Survey reveals extent of London retail woes

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The Independent Online

London retailers suffered their worst January sales for five years after the snowfall and limited discounting reduced takings, but the capital still comfortably outperformed the rest of the country.

Underlying retail sales in London rose by 3.5 per cent in January, hit by the weakest footfall since 2002, revealed the British Retail Consortium-KMPG survey. The stronger pound also diminished the price advantage in London's shops for tourists from western Europe and retailers were up against a bouyant 6.5 per cent sales jump in January 2009. Stephen Robertson, the director general of the BRC, said: "After an exceptionally strong December this growth is disappointing, but not disastrous. The wintry weather put people off going shopping in the first half of January and customers are becoming cautious again about spending when they don't have to."

He added: "The capital's retailers will be hoping these results are mainly due to bad weather, rather than any long-term return to concerns about personal finances, keeping consumers away from shops."

But sales in the capital's shops were still streets ahead of those in the rest of the UK, where like-for-like sales - on stores open more than one year - actually fell by 0.7 per cent. While this can be partly explained by snowfall and access to the high street being more severely affected outside of London, the capital's retailers have comfortably outstripped those elsewhere for much of the past 12 months.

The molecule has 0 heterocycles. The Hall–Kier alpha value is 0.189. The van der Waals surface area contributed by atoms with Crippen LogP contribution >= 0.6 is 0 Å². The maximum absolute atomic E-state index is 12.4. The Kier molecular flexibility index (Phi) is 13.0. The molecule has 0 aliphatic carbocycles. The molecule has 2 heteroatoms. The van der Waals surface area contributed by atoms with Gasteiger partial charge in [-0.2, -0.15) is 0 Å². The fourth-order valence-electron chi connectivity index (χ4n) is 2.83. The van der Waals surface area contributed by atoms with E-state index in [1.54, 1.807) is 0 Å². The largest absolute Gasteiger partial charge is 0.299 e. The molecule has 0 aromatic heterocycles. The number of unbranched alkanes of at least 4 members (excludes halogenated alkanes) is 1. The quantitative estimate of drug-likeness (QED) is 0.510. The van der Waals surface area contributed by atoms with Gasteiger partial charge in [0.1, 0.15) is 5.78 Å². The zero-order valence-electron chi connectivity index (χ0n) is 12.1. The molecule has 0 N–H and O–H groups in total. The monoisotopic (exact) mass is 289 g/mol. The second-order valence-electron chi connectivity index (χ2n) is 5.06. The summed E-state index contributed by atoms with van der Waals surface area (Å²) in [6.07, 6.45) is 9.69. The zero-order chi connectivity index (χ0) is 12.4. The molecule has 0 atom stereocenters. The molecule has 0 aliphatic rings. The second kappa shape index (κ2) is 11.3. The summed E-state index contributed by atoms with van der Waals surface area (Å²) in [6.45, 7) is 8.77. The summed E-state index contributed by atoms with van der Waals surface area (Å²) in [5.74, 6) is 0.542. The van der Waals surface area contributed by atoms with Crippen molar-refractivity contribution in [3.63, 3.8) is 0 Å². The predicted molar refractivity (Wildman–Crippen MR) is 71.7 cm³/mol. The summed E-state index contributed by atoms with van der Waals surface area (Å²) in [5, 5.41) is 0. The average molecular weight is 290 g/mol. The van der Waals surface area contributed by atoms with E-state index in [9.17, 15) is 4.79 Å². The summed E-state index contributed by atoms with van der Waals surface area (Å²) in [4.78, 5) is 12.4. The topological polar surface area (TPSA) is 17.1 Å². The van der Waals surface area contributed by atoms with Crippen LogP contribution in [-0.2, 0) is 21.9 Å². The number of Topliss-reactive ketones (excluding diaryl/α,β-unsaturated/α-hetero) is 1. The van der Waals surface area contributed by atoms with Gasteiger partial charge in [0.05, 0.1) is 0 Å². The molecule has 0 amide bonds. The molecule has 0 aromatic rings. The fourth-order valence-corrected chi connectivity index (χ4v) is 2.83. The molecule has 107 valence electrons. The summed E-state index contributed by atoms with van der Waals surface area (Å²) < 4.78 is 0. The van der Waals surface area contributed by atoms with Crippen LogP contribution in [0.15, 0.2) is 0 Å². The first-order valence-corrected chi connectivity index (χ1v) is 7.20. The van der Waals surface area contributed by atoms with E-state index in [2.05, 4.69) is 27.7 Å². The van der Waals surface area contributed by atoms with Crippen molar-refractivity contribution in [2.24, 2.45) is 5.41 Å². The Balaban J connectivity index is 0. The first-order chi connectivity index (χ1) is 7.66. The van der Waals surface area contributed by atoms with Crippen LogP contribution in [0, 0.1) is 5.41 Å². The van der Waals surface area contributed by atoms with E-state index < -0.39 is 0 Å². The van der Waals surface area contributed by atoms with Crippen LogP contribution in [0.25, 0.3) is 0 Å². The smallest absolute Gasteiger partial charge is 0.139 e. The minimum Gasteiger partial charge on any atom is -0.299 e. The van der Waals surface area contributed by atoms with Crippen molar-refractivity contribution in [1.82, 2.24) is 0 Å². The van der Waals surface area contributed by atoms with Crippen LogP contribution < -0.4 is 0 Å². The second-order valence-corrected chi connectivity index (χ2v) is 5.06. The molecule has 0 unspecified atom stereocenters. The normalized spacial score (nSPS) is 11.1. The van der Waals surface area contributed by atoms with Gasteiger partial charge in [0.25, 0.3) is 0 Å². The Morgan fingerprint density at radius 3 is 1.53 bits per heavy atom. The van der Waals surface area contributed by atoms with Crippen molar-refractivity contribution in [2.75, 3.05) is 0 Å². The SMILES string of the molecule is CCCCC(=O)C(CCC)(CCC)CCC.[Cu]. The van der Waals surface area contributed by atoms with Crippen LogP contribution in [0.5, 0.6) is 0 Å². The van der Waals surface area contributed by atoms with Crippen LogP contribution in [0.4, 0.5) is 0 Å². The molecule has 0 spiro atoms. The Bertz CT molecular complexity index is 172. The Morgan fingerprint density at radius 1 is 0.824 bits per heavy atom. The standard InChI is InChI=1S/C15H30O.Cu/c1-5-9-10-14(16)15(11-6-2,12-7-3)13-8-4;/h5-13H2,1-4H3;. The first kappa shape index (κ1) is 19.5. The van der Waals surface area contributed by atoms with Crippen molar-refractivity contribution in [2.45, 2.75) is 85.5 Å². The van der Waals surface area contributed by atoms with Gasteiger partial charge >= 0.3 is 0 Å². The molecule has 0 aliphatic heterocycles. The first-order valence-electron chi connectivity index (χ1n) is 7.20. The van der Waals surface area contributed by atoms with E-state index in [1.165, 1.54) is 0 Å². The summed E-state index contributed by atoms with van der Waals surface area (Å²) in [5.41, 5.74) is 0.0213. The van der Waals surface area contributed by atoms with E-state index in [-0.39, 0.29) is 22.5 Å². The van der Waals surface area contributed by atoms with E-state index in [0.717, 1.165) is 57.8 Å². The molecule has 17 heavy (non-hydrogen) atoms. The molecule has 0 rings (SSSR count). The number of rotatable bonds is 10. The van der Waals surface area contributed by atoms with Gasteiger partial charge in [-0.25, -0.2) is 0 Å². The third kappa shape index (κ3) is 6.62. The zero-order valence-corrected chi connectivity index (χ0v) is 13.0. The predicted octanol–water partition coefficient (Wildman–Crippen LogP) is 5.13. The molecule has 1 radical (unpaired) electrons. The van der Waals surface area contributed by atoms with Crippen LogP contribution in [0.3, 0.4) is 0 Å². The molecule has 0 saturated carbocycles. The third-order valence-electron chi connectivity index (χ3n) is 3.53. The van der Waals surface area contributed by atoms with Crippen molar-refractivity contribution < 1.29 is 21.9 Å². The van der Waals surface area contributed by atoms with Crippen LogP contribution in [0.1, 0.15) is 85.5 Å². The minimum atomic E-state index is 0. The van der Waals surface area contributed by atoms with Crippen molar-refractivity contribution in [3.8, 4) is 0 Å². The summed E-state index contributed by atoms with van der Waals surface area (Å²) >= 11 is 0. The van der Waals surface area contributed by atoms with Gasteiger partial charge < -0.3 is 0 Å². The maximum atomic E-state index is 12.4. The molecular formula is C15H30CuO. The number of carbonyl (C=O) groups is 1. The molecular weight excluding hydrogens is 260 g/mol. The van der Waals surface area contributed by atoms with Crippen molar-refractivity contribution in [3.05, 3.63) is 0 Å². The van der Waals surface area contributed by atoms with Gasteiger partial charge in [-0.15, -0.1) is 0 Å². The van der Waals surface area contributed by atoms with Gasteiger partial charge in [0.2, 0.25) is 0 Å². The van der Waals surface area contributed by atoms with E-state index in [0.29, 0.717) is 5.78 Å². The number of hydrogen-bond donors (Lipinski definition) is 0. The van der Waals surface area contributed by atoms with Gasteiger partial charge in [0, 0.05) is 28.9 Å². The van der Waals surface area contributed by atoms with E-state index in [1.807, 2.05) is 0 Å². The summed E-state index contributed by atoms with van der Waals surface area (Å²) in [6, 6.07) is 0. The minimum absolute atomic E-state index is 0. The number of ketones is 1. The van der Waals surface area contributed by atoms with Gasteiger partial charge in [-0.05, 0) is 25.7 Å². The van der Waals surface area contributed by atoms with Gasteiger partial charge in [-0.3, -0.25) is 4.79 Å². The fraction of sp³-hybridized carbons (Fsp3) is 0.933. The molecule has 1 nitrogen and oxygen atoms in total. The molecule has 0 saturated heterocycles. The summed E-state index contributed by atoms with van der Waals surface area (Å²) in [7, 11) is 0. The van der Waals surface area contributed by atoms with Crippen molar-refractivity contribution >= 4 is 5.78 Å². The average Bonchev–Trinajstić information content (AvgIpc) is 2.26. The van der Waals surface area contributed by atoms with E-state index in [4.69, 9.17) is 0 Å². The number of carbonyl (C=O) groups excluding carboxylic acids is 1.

In London, food retailers benefited as consumers stocked up on basic essentials before and during the bad weather. Chains of clothing, footwear and warm accessories also felt the heat of strong sales, as consumers bought items to shelter them from the snow and ice.

However, retailers of non-essential products and discretionary homewares "struggled", said the BRC. Furthermore, store groups entered January with less stock than previous years, driven by tight stock control and stronger than expected Christmas trading, and the January clearance sales did not offer the discounting bonanza that consumers have come to expect.

The research firm Synovate said that footfall in Central London tumbled last month by 9.4 per cent, compared to January 2008. It was the worst footfall figures since the survey began in 2002.

Meanwhile, the severe weather in January also hurt Britain's eating and drinking out market. Leading pub and restaurant groups suffered a 5 per cent slump in like-for-like sales last month, as people stayed at home rather than braving the elements to venture out, revealed the Coffer Peach Business Tracker, run by Coffer Group in partnership with KPMG and UBS.

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